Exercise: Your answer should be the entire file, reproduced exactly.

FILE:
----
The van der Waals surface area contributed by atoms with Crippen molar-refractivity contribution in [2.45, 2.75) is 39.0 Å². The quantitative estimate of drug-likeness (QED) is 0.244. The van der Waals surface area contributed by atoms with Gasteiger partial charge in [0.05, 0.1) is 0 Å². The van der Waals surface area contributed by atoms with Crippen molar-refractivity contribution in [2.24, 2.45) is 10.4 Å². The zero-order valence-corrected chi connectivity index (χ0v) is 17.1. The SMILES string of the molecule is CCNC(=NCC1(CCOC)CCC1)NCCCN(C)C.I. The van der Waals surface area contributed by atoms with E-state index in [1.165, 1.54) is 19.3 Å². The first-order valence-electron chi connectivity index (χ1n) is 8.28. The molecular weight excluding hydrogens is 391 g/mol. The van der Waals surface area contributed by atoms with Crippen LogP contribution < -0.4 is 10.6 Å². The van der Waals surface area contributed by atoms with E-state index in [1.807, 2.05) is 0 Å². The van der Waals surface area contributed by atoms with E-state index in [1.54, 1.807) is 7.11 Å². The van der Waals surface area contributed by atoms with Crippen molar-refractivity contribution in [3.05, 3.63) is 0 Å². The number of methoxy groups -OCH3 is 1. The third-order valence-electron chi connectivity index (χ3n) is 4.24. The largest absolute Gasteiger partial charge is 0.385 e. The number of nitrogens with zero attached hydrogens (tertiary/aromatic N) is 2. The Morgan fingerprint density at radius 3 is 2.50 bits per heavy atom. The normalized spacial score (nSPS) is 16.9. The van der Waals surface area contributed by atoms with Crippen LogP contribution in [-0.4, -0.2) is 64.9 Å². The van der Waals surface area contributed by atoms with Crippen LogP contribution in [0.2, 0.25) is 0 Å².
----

The van der Waals surface area contributed by atoms with Crippen molar-refractivity contribution in [2.45, 2.75) is 39.0 Å². The quantitative estimate of drug-likeness (QED) is 0.244. The van der Waals surface area contributed by atoms with Gasteiger partial charge in [0.05, 0.1) is 0 Å². The van der Waals surface area contributed by atoms with Crippen molar-refractivity contribution in [2.24, 2.45) is 10.4 Å². The zero-order valence-corrected chi connectivity index (χ0v) is 17.1. The SMILES string of the molecule is CCNC(=NCC1(CCOC)CCC1)NCCCN(C)C.I. The van der Waals surface area contributed by atoms with E-state index in [1.165, 1.54) is 19.3 Å². The first-order valence-electron chi connectivity index (χ1n) is 8.28. The molecular weight excluding hydrogens is 391 g/mol. The van der Waals surface area contributed by atoms with Crippen LogP contribution < -0.4 is 10.6 Å². The van der Waals surface area contributed by atoms with E-state index in [1.807, 2.05) is 0 Å². The van der Waals surface area contributed by atoms with E-state index in [1.54, 1.807) is 7.11 Å². The van der Waals surface area contributed by atoms with Crippen molar-refractivity contribution in [3.05, 3.63) is 0 Å². The number of methoxy groups -OCH3 is 1. The third-order valence-electron chi connectivity index (χ3n) is 4.24. The largest absolute Gasteiger partial charge is 0.385 e. The number of nitrogens with zero attached hydrogens (tertiary/aromatic N) is 2. The Morgan fingerprint density at radius 3 is 2.50 bits per heavy atom. The normalized spacial score (nSPS) is 16.9. The van der Waals surface area contributed by atoms with Crippen LogP contribution in [-0.4, -0.2) is 64.9 Å². The van der Waals surface area contributed by atoms with Crippen LogP contribution in [0.2, 0.25) is 0 Å².